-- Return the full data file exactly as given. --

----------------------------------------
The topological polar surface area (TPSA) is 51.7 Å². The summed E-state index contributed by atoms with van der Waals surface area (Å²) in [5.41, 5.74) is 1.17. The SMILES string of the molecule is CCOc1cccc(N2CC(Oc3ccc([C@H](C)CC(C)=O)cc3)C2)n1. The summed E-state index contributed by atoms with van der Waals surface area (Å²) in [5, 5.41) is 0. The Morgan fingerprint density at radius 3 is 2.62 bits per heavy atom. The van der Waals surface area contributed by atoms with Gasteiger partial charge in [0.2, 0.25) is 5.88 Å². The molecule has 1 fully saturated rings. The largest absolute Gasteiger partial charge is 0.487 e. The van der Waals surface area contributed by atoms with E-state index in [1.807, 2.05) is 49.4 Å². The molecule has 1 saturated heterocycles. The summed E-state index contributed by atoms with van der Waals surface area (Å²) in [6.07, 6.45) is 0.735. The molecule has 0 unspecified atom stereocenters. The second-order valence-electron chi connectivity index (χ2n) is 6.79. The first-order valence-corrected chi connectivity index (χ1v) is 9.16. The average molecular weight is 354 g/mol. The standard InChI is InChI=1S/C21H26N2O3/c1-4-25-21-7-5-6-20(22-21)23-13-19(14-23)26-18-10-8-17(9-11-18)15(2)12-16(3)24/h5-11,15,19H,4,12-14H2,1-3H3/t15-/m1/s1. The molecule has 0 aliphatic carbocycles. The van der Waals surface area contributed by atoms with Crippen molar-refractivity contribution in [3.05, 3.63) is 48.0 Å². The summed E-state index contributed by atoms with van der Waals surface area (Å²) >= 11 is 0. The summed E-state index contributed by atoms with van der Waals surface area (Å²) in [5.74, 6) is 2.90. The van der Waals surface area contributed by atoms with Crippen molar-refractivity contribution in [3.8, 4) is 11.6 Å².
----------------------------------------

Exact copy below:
The topological polar surface area (TPSA) is 51.7 Å². The summed E-state index contributed by atoms with van der Waals surface area (Å²) in [5.41, 5.74) is 1.17. The SMILES string of the molecule is CCOc1cccc(N2CC(Oc3ccc([C@H](C)CC(C)=O)cc3)C2)n1. The summed E-state index contributed by atoms with van der Waals surface area (Å²) in [5, 5.41) is 0. The Morgan fingerprint density at radius 3 is 2.62 bits per heavy atom. The van der Waals surface area contributed by atoms with Gasteiger partial charge in [0.2, 0.25) is 5.88 Å². The molecule has 1 fully saturated rings. The largest absolute Gasteiger partial charge is 0.487 e. The van der Waals surface area contributed by atoms with E-state index in [1.807, 2.05) is 49.4 Å². The molecule has 1 saturated heterocycles. The summed E-state index contributed by atoms with van der Waals surface area (Å²) in [6.07, 6.45) is 0.735. The molecule has 0 unspecified atom stereocenters. The second-order valence-electron chi connectivity index (χ2n) is 6.79. The first-order valence-corrected chi connectivity index (χ1v) is 9.16. The average molecular weight is 354 g/mol. The standard InChI is InChI=1S/C21H26N2O3/c1-4-25-21-7-5-6-20(22-21)23-13-19(14-23)26-18-10-8-17(9-11-18)15(2)12-16(3)24/h5-11,15,19H,4,12-14H2,1-3H3/t15-/m1/s1. The molecule has 0 aliphatic carbocycles. The van der Waals surface area contributed by atoms with Crippen molar-refractivity contribution in [3.05, 3.63) is 48.0 Å². The summed E-state index contributed by atoms with van der Waals surface area (Å²) >= 11 is 0. The summed E-state index contributed by atoms with van der Waals surface area (Å²) in [5.74, 6) is 2.90. The van der Waals surface area contributed by atoms with Crippen molar-refractivity contribution in [3.8, 4) is 11.6 Å².